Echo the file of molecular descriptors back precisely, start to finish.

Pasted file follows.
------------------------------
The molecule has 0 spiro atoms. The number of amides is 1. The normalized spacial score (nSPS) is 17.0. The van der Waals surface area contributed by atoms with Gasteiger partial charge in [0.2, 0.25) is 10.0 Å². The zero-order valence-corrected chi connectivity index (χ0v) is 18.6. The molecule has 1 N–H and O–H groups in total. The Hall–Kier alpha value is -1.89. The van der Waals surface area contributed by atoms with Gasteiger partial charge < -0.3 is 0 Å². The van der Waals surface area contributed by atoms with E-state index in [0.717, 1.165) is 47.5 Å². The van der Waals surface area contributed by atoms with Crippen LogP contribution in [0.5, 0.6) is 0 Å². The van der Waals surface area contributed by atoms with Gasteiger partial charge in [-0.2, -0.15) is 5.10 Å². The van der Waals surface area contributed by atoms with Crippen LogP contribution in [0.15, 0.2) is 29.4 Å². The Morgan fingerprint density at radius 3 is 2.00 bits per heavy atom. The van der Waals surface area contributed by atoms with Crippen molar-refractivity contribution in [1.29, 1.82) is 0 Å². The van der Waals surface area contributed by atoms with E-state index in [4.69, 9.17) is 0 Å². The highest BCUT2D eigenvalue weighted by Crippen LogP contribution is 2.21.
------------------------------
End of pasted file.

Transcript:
The molecule has 0 spiro atoms. The number of amides is 1. The normalized spacial score (nSPS) is 17.0. The van der Waals surface area contributed by atoms with Gasteiger partial charge in [0.2, 0.25) is 10.0 Å². The zero-order valence-corrected chi connectivity index (χ0v) is 18.6. The molecule has 1 N–H and O–H groups in total. The Hall–Kier alpha value is -1.89. The van der Waals surface area contributed by atoms with Gasteiger partial charge < -0.3 is 0 Å². The van der Waals surface area contributed by atoms with E-state index in [0.717, 1.165) is 47.5 Å². The van der Waals surface area contributed by atoms with Crippen LogP contribution in [0.5, 0.6) is 0 Å². The van der Waals surface area contributed by atoms with Gasteiger partial charge in [-0.2, -0.15) is 5.10 Å². The van der Waals surface area contributed by atoms with Crippen LogP contribution in [0.15, 0.2) is 29.4 Å². The Morgan fingerprint density at radius 3 is 2.00 bits per heavy atom. The van der Waals surface area contributed by atoms with Crippen molar-refractivity contribution in [1.29, 1.82) is 0 Å². The van der Waals surface area contributed by atoms with E-state index in [4.69, 9.17) is 0 Å². The highest BCUT2D eigenvalue weighted by Crippen LogP contribution is 2.21.